Anthony Le Donne
New York: Oneworld, 2013.
Available at Amazon.comBy Benjamin Sutton, Ph.D candidate at Ridley Melbourne
Anthony Le Donne has provided interested readers with a double blessing. In The Wife of Jesus, the initial intrigue of Jesus’ marital status gives way to a crash course in responsible historical inquiry.
Le Donne’s expressed goal is two-fold: to provide arguments for and against the possibility of a married Jesus (p. 7), and to provide a self-critique of a culture so captivated by the scandal of Jesus’ sex-life (p. 8).
To accomplish these goals Le Donne begins with a sketch of the prevalence of sexual insecurity, which is the likely candidate for the enduring memory of a celibate Jesus. This is followed by a series of chapters examining the development of various non-celibate pictures of Jesus in the last 2,000 years. These pictures are the result of individuals or groups who project their current circumstances and struggles onto the life of Jesus by retelling stories from the Gospels (which contain the closest historical evidence for Jesus’ life). By retelling stories of Jesus, each group or individual can `create’ affirmation for whatever position they hold.
The repeated theme of the book is that our current situation will inevitably influence how we interpret the past. The problem with these portrayals of Jesus is not necessarily that they construct a Jesus which reflects their perspective, it is that they do so without appropriate consideration for the context of Jesus’ life.
Le Donne proceeds cautiously–surveying the available ancient documents which provide a picture into the expectations and values current in Jesus’ time. Le Donne shows that while the Christian church is most likely correct about Jesus’ celibacy, it’s for the wrong reasons. It is not because sex is taboo, so therefore Jesus must have been celibate. Rather, it is because the record of Jesus’ teachings largely undermined the Jewish (and Greco-Roman) culture of what Le Donne calls ‘civic masculinity’.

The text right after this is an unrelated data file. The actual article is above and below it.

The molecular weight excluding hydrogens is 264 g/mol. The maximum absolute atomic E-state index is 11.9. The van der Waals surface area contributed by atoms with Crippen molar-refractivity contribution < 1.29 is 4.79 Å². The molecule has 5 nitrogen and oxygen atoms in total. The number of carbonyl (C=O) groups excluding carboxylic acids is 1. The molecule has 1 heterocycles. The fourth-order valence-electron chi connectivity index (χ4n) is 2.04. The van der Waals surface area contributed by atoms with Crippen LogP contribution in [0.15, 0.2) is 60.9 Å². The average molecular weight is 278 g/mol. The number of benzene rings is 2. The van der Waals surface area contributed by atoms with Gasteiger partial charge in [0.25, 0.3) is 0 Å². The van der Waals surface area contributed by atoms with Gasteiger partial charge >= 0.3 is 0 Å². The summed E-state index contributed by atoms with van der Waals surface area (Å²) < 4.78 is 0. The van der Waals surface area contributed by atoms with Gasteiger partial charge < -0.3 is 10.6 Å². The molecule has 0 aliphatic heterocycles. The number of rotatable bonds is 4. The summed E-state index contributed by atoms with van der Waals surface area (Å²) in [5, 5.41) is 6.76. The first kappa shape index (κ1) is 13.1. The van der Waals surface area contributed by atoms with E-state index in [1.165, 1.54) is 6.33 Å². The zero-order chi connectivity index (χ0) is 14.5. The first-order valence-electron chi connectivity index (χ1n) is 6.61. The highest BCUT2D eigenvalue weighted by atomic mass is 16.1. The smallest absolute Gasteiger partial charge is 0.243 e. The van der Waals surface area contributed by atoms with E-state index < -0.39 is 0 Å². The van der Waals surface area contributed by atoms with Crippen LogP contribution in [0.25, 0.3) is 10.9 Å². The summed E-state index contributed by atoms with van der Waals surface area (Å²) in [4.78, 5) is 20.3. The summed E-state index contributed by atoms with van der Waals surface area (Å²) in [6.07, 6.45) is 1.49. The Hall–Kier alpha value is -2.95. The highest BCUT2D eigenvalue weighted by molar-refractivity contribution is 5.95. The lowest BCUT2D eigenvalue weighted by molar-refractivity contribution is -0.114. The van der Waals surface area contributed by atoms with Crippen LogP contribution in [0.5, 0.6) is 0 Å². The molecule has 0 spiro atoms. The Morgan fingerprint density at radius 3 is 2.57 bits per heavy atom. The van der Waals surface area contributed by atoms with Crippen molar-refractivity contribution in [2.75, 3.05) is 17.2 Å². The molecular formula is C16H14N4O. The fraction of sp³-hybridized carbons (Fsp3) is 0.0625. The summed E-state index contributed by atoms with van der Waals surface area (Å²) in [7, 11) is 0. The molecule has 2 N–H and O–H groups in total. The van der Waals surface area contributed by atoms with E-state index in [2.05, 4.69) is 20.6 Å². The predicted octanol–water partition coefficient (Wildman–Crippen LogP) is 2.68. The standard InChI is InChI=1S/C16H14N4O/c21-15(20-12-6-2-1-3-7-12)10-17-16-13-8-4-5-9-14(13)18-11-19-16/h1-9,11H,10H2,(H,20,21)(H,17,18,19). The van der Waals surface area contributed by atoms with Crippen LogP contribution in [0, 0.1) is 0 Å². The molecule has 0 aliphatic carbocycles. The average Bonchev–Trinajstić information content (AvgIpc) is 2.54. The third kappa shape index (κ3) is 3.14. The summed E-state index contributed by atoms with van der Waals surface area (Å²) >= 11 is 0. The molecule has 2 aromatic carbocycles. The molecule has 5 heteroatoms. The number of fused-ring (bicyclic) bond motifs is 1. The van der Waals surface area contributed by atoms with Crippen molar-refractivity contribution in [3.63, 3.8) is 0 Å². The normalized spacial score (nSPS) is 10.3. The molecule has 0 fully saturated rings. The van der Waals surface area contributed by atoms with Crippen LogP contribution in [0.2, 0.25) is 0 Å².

It is only after this cultural background is understood that the teachings of Jesus can be examined and contemporary pictures assessed for historical plausibility. The unexpected result is a subversively celibate Jesus, who may be as unpalatable to Christians for his opposition to blood-relatives (Jesus emphasizes the spiritual `family of God’) as a married Jesus.
If offence is taken either way this book should be a wake-up call to assess the assumptions we may have about Jesus. Le Donne doesn’t just provide a tentative answer to a difficult question. He demonstrates the kind of sustained effort it takes to answer historical questions responsibly, while calling all people to examine their cultural frameworks for traditions that might be better forgotten.
Engaging, concise, and well-researched, this is a quick read that gives a substantial return on investment.